Rajani laughed and clapped her hands. “She said that if I agreed to go along, she would let me marry Harry!”
“Hey Bhagwan!” Nisha clapped a hand to her head. “So Harry is more important than your mother huh?”
Rajani threw her arms around her mother. “It’s just for a short while Mamma. Just a month and I will be back home. Besides, it will be good practice for me – after all once Harry and I get married, he will take me away to England, which is so far away. So I should get used to staying away from you hai na?”
“So far-sighted and so worried about your wedding! I thought you wanted to become a doctor?”
“I do,” Rajani nodded her head vigorously, “but doctors also get married don’t they?”
Nisha shook her head as she set about packing Rajani’s bag. “But I thought you girls had decided to let Harry decide whom he would like to marry?”
“Yes Mamma. But you know I was so worried that Harry would choose Shikha – she is so much prettier, taller, fairer and slimmer than I am. Obviously Harry would have chosen her, so when Shikha offered,” Rajani shrugged expressively.
Nisha frowned. “Who told you that Shikha is prettier?”
“Nobody. I know.” Rajani said sagely. She spoilt it by giggling. “But she is a big buddhoo. She needn’t have made such a big sacrifice. I would of course have gone with her! But her loss is my gain. Double gain. Yayyy.”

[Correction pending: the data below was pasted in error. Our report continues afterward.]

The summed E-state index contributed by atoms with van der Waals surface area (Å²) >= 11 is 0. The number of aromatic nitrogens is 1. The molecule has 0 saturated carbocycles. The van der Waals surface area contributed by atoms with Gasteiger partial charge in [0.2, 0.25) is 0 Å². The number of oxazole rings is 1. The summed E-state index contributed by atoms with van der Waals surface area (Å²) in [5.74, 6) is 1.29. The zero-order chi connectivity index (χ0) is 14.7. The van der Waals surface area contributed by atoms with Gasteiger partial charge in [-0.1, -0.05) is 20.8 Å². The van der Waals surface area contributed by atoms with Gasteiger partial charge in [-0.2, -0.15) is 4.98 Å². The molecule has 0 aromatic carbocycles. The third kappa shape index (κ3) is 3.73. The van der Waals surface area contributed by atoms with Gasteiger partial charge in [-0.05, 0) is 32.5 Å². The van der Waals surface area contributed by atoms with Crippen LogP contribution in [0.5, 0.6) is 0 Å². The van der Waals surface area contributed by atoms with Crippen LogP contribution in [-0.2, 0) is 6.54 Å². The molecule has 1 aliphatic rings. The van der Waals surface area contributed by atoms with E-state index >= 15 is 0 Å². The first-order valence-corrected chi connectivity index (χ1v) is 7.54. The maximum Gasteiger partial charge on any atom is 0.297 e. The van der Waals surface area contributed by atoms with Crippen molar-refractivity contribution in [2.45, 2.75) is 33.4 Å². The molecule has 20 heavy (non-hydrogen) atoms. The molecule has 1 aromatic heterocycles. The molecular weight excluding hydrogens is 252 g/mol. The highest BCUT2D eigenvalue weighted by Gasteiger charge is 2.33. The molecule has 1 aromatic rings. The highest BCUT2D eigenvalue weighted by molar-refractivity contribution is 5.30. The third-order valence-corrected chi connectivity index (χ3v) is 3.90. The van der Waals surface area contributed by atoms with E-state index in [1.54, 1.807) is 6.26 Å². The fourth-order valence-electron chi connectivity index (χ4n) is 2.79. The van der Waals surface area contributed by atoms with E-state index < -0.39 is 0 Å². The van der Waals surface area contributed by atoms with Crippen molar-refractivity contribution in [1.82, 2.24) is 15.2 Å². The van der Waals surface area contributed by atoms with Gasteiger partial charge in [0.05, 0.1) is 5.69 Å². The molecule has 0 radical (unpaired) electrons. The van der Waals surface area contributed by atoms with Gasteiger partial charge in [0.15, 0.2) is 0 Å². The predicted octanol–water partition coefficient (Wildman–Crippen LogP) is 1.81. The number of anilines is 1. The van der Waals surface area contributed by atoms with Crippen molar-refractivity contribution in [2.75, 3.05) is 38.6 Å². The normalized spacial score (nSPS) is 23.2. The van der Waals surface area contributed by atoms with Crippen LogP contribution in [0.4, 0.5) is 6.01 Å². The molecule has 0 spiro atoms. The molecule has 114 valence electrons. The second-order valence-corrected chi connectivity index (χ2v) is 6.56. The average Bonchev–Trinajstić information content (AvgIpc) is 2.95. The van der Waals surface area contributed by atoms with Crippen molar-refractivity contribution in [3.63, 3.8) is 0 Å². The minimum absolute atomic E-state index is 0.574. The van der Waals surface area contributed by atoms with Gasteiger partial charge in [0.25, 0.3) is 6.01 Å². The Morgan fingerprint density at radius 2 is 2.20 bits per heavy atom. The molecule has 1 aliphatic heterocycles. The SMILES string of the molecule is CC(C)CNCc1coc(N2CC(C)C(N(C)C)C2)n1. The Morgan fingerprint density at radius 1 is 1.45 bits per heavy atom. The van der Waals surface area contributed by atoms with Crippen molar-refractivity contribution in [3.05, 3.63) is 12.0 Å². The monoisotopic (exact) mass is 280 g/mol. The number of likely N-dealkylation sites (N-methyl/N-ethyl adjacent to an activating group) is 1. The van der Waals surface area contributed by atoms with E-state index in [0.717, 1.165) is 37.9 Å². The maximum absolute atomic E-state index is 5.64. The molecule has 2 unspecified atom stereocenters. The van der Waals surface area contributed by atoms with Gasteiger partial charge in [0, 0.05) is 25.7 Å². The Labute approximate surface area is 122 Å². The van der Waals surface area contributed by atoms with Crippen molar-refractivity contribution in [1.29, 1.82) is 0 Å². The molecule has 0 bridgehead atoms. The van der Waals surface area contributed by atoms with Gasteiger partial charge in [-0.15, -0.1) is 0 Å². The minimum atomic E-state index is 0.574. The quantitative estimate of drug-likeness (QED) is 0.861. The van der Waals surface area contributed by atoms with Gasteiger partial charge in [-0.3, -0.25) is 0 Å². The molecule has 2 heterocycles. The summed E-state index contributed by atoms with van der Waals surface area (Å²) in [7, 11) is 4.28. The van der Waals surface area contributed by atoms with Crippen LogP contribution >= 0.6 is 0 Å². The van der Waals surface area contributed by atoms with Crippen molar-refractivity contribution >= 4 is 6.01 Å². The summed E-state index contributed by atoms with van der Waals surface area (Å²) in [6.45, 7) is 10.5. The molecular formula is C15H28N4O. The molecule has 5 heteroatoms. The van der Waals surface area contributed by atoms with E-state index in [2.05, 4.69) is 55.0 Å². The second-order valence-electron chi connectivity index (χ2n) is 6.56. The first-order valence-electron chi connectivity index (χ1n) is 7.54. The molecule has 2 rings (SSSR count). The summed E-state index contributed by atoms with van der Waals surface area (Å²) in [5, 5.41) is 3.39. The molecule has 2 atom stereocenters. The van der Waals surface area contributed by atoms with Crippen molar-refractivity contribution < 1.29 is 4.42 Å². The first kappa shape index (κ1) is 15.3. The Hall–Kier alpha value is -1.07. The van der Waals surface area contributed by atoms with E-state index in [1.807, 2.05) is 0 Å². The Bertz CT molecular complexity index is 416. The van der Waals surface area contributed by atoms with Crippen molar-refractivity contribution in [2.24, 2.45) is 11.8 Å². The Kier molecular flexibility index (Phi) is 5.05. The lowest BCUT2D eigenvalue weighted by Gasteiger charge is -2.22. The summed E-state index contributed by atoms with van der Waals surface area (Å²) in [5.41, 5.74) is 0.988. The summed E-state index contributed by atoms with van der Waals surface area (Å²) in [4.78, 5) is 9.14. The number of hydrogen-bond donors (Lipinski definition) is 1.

“Drama queen.” Nisha muttered to herself.
Then there was another nautanki regarding to bike or not to bike
An urgent application was submitted and closely followed up with numerous petitions, recriminations and tears – but to no avail. Neither father was willing to risk a couple ten-year-old girls gallivanting all over the countryside. The trip was in danger of being cancelled but then better sense prevailed and the girls agreed to go minus their bicycles.
Then Nisha had a sudden misgiving – she rushed to have a discussion with Kirti – what if? Kirti and Nisha exchanged childhood notes over a cup of tea and came to the reluctant conclusion – it was just a matter of time. In any case, it was high time they primed the girls in order to avoid mayhem in case of any ill-timed bloodshed.
This time neither Kirti nor Nisha got much sleep and approached the topic with great trepidation (individually of course). “Umm Rani?”
“Yes Mamma?” Rajani swung around to look at Nisha.
Nisha faltered under the fixed unblinking stare. “Umm nothing.” She turned away and began putting away her clothes.
“Umm Rani, do you know,” she tried again.
“What Mamma?” Rani gave her full attention to Nisha.